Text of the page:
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My three-year-old granddaughter loves horses, and her favorite is a wild buckskin mustang named “Spirit.” Her interest in “Spirit” led me to research buckskin horses to find out what makes a horse a buckskin.
The most apparent feature of buckskin horses is their coloring. Buckskin horses have a coat color of tan or gold with a black mane, tail, and lower legs. In addition to the coloring, a genuine buckskin is also a hardy horse.
Buckskin isn’t a horse breed but a color pattern. The buckskin coloring is found in almost all breeds; however, these tan-colored horses possess unique qualities that extend beyond their looks.
Buckskins have existed for a long time.
Buckskin horses have been in around as long as horses have existed. Their origins can be traced to the primitive Sorraia horse breed. Today, most horse breeds have Sorraia influence; thus, you have buckskin coloring in all kinds of horses.
Spanish conquistadors brought with them Sorraia horses to North America in the 1500s to use as pack animals. The Sorraia breed was perfect because of its exceptional endurance and relatively low maintenance.
Horses brought over by the Spanish were released into the wild. The Sorraia blood filtered into the horses of the wild west. The crossing of Sorraia with other wild horses developed into the western buckskins.
These horses have a reputation as being invaluable all-around western workhorses, they displayed high endurance, and soundness, and were the surest footed horses. Because of these desired qualities, they were often the chosen steed of cowboys.
Buckskin color is created by a dilution gene.
Their coat colors are the result of a single creme dilution gene acting on a bay horse. Bay horses have a base color of black and an agouti gene which directs the location of black coloring to the points.
The creme’s influence on the bay horse lightens the bay coat color to tan or golden in most instances. You can determine if your horse is a buckskin through genetic testing.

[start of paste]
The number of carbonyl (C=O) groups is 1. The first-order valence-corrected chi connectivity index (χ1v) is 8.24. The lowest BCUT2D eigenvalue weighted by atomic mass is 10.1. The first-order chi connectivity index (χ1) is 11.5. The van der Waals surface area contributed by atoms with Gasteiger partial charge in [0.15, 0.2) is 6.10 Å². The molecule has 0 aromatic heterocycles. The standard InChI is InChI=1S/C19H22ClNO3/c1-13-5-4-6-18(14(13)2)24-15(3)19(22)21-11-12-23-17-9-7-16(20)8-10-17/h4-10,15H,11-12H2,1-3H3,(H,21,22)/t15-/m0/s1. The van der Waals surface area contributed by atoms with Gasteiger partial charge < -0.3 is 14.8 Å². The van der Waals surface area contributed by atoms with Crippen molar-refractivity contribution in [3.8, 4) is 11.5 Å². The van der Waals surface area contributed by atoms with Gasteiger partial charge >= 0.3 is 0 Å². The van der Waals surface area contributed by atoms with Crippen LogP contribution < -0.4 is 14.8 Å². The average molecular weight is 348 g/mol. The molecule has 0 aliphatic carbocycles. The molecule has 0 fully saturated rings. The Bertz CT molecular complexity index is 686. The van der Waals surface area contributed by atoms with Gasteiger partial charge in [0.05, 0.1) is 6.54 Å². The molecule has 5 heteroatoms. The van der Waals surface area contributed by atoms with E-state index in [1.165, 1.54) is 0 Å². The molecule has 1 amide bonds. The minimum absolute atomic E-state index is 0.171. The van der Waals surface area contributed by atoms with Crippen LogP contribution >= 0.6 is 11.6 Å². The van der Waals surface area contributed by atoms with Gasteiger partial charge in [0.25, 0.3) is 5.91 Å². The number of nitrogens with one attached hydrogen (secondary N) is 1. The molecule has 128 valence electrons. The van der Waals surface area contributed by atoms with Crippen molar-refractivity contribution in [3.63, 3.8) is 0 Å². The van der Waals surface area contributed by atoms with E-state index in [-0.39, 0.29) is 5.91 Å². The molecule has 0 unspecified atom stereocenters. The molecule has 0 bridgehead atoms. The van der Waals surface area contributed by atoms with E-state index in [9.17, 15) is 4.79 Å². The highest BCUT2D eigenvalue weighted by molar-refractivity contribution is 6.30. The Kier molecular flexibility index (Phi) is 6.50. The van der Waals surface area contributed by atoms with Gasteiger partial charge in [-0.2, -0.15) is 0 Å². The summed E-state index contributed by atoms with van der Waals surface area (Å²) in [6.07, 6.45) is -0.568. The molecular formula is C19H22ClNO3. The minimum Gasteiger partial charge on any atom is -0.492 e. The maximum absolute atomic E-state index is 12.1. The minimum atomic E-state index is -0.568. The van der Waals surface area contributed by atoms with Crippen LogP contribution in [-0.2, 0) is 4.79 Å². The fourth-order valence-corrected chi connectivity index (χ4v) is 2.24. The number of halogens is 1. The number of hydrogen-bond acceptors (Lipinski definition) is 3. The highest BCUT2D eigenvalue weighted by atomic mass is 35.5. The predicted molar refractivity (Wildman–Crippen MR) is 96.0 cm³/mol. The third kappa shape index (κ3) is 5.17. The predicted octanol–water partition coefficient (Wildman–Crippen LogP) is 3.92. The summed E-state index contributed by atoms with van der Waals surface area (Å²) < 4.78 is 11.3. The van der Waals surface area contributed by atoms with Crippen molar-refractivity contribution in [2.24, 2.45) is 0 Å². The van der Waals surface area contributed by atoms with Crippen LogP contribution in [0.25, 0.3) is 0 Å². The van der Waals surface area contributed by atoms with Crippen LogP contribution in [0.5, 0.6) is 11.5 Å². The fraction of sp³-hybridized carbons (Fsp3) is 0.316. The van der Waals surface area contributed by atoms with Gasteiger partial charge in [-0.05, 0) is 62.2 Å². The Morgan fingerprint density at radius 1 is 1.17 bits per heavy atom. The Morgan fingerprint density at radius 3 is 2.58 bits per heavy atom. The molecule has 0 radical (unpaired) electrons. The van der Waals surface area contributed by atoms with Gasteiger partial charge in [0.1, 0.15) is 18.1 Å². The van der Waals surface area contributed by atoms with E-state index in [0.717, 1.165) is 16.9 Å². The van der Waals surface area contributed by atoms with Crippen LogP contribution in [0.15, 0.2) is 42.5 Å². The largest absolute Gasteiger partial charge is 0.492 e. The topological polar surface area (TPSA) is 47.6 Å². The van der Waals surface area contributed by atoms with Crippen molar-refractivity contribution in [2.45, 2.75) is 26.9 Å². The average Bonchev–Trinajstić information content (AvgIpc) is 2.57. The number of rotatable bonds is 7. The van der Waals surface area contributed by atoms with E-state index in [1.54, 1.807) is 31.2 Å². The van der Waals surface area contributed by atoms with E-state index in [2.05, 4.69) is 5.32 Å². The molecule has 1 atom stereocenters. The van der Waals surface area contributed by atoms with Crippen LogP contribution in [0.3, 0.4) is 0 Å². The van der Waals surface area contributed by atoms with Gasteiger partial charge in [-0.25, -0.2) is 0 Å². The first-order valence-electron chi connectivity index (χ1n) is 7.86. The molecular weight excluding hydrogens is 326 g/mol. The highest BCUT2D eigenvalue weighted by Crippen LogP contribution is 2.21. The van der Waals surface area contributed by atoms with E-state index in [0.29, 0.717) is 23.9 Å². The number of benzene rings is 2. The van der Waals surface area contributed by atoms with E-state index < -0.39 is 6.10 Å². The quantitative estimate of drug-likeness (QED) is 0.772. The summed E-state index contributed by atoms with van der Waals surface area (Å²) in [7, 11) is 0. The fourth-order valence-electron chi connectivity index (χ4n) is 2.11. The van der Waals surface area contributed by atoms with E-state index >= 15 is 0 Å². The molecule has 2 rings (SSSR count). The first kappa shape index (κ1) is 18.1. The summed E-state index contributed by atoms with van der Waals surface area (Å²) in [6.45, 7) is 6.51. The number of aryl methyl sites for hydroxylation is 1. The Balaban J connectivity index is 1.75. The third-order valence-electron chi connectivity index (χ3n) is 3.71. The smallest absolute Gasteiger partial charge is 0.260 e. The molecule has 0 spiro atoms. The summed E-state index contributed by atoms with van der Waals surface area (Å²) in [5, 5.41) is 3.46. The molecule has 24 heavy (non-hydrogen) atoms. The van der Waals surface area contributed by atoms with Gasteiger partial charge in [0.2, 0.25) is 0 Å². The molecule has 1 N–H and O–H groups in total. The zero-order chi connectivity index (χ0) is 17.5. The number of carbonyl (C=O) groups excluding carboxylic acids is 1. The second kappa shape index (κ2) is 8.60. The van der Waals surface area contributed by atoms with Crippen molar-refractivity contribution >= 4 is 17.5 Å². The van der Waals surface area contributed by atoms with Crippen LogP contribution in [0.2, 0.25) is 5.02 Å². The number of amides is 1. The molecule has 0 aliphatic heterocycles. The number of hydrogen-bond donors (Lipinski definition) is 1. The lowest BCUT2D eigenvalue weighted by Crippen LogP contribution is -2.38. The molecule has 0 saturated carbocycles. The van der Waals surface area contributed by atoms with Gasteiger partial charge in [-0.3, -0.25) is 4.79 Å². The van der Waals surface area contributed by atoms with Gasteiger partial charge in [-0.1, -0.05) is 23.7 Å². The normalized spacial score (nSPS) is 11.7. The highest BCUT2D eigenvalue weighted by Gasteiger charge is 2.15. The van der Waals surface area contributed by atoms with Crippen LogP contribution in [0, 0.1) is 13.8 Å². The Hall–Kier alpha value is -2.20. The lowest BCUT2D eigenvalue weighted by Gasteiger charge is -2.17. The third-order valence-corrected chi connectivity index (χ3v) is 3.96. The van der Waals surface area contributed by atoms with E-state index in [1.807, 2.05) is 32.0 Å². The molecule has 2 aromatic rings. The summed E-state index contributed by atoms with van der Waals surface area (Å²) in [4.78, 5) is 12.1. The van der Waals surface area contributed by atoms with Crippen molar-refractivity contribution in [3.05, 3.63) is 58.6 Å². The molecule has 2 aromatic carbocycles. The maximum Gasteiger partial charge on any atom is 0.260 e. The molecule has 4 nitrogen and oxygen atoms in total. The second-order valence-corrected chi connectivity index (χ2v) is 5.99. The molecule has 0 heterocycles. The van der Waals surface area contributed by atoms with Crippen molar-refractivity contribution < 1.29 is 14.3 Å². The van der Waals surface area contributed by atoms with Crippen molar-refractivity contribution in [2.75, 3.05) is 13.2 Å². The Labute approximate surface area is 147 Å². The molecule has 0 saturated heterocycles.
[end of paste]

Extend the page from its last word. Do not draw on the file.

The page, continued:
The horses vary in color; some may be yellow, or dark golden, but the primary buckskin color is tan with black points. Their coat should resemble the color of a deer’s skin, without primitive markings.
The International Buckskin Horse Association lists acceptable colors for the registration of horses. The list can be read here. Standard colors can be seen below:
What is the lightest buckskin color?
Buttermilk is the lightest colored buckskin coat, and just like all buckskin horses, they have dark points. Below is a photo of a buttermilk horse. Some buttermilks are much lighter than the horse in the photograph.
Dusty buckskins are light sooty’s
A dusty buckskin is a lighter version of a sooty horse, with standard coloring and no definitive dorsal stripe.
Sooty buckskins are dark on the top and light underneath.
Sooty Buckskin- The stallion below may look like a dun, but he is a buckskin. He has the dilution gene and bay genes. Sooty horses have a genetic modification resulting in a horse that looks like soot has been dumped over him i.e., darker on top and lighter underneath. These are the darkest of this color breed.
Standard buckskins are similar in color to a deer.
A standard buckskin can vary in shades, but the horse should have a coat color similar to a deer. The horse below is standard colored and on the lighter side of the spectrum.
Silver buckskins have gray hairs in their coats.
A silver buckskin horse has light gray hairs intermingled in its coat. Some silvers have a considerable amount of grey to the point they will look like a gray horse and have a shiny overcoat. These are the lightest-colored of this color breed.
What is the Difference Between a Dun and Buckskin Horse?
We were recently at an auction and noticed the catalog listed a horse a dun but it looked like a buckskin. This made me wonder what makes a dun and a buckskin different.
Buckskins and duns differ genetically. A buckskin horse has a single dilution creme gene that acts on a bay horse. A dun dilution gene works on both black and red-based horses. Plus, all duns have a distinct dorsal stripe, and buckskins don’t.
Buckskins and duns can look very similar. They may have the same coat color, but a dun has a dorsal stripe. The gene present in duns, the dun dilution gene, lightens the shade of the base coat of a horse but leaves the mane, tail, legs, and primitive markings the tone of the base coat color.
Primitive markings are a dorsal stripe and can include striping across the shoulders or striping on the back of the horse’s front legs. Duns can have a base of either black or red (chestnut).